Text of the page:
Professor Richard Wiseman is King of Weird Psychology Studies

The king of weird psychology studies here in the UK is Professor Richard Wiseman.

Ducks are the funniest animals [Photo by Gaetan Lee]

The king of weird psychology studies here in the UK is Professor Richard Wiseman who has published books on magic, luck and psychics. Wiseman is the author of a new book, ‘Quirkology: How We Discover the Big Truths in Small Things‘ which contains some interesting ‘coctail party’ psychology. Here’s a taster of some of some of his work. Please make sure your cocktail glass’s rim is liberally coated with salt.

The ‘Q’ test

This test is to see if you are a high ‘self-monitorer’. What this means will become clearer when I explain the test. The idea is that you trace the capital letter ‘Q’ on your forehead. Then see which way the dash on the Q points. If you draw it down to your left – so that it is ‘facing’ outwards then you are a high self-monitorer. These people:

“By temperament, they tend to focus outwardly: they are concerned with how other people see them, enjoy being the center of attention and adapt their actions to suit the situation. They are also skilled at manipulating others, Wiseman says, which makes them good at deception.”

Wiseman is spinning this so it sounds like you can tell whether people are good liars. Just because you’re externally focussed, though, doesn’t mean you will use your powers for evil, does it? Am I taking this too seriously? Perhaps.

Most successful chat-up lines

According to a study of 100 speed daters, the most successful strategy was to encourage the other person to talk about themselves but in a quirky way. So questions such as “If you were on Stars in Their Eyes, which celebrity would you be?” and “If you were a pizza topping, what would you be?” were highly rated. Amongst the least successful chat-up lines was: “I have a PhD in computing.” Shocking. More from BBC News.

Most successful personal ads

Here’s another dating one. For this study 40 women and 40 men wrote 25-word personal ads. Then participants were asked to circle those that appealed. The ads most often circled weren’t necessarily the funniest, but rather the ones that had the best balance between a focus on the self and on the other. Those ads circled most frequently by participants were those that were 70% describing themselves and 30% about the type of person they were looking for. That’s 17 words on yourself and 8 words on what you’re looking for. Wiseman says it’s like a ‘golden ratio’ for personal ads.

Right/left-brain test

To find out whether you’re right-brain or left-brain dominant simply interlink your fingers naturally so that one thumb sits on top of the other. If the right finger is on top then you rely on your left-brain. This means your bias is towards logic, language and analysis. If your left finger was on top then you’re more right-brained. This means you’re more creative, visual and intuitive.

We’re all walking 10% faster since 1994

People in 35 cities were observed walking 60 feet unencumbered by phones, shopping or companions. These results were compared with a previous study from 1994, showing the world has speeded up by 10%. You’ll find the fastest walkers in the world are in Singapore. London came in at number 12.

If we’re all walking faster then how to explain the rise in obesity? Perhaps to compensate everyone in the countryside is walking slower…?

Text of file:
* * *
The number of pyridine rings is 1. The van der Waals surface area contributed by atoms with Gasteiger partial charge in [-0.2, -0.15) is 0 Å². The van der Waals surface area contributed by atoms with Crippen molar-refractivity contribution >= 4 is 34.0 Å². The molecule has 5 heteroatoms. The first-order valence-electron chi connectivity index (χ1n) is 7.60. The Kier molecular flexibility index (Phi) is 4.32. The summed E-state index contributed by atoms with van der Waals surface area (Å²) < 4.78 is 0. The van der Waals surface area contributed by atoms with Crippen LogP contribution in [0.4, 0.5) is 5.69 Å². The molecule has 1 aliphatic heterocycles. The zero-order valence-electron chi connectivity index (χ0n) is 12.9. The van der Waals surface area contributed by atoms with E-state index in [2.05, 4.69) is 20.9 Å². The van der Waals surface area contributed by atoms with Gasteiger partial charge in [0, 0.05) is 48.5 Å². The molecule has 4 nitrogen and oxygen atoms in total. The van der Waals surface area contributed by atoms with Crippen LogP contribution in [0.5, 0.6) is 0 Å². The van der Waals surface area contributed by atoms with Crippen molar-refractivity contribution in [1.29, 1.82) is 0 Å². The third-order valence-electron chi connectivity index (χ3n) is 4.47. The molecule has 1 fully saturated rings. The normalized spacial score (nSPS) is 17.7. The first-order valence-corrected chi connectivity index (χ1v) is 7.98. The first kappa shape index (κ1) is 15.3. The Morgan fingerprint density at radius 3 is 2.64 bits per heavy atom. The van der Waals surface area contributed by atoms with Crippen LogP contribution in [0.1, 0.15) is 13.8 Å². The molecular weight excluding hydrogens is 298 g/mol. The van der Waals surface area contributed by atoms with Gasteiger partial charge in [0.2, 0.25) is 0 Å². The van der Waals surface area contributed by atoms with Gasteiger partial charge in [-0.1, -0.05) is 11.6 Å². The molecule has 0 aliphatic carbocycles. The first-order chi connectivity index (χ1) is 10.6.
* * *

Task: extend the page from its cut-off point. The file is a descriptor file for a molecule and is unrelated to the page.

The word’s funniest joke

People all over the world posted their jokes to a website and then rated those of others. It turns out that one of the funniest animals in a joke is a duck, and not because of its rhyming capabilities. No, apparently it might have something to with the hard ‘k’ sound. This joke, while not the best, was highly rated:

Two ducks were sitting in a pond. One of the ducks said: ‘Quack.’ The other duck said: ‘I was going to say that.’

So, here it is, the world’s best joke:

A couple of New Jersey hunters are out in the woods when one of them falls to the ground. He doesn’t seem to be breathing, his eyes are rolled back in his head. The other guy whips out his cell phone and calls the emergency services. He gasps to the operator: “My friend is dead! What can I do?” The operator, in a calm soothing voice, says: “Just take it easy. I can help. First, let’s make sure he’s dead.” There is a silence, then a shot is heard. The guy’s voice comes back on the line. He says: “OK, now what?”

Wiseman explains it probably appeals to a wide cross-section of people which is why so many people voted for it.

Younger siblings are ‘more amusing’

Thank God I didn’t have to tell that joke out loud because I’m terrible at that. Maybe it’s because I’m the eldest sibling? According to this study, Wiseman says that younger siblings may have to learn to be more creative when competing for parental attention. So, naturally they become risk-takers and precocious humorists. Older children are, apparently, more serious. I think my parent might have a word or two to say about that!

» Visit Professor Richard Wiseman’s website and buy Quirkology: How We Discover the Big Truths in Small Things.

» Read more weird psychology studies.

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This site is all about scientific research into how the mind works.

It’s mostly written by psychologist and author, Dr Jeremy Dean.

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Author: Jeremy Dean

Psychologist, Jeremy Dean, PhD is the founder and author of PsyBlog. He holds a doctorate in psychology from University College London and two other advanced degrees in psychology. He has been writing about scientific research on PsyBlog since 2004. He is also the author of the book "Making Habits, Breaking Habits" (Da Capo, 2013) and several ebooks.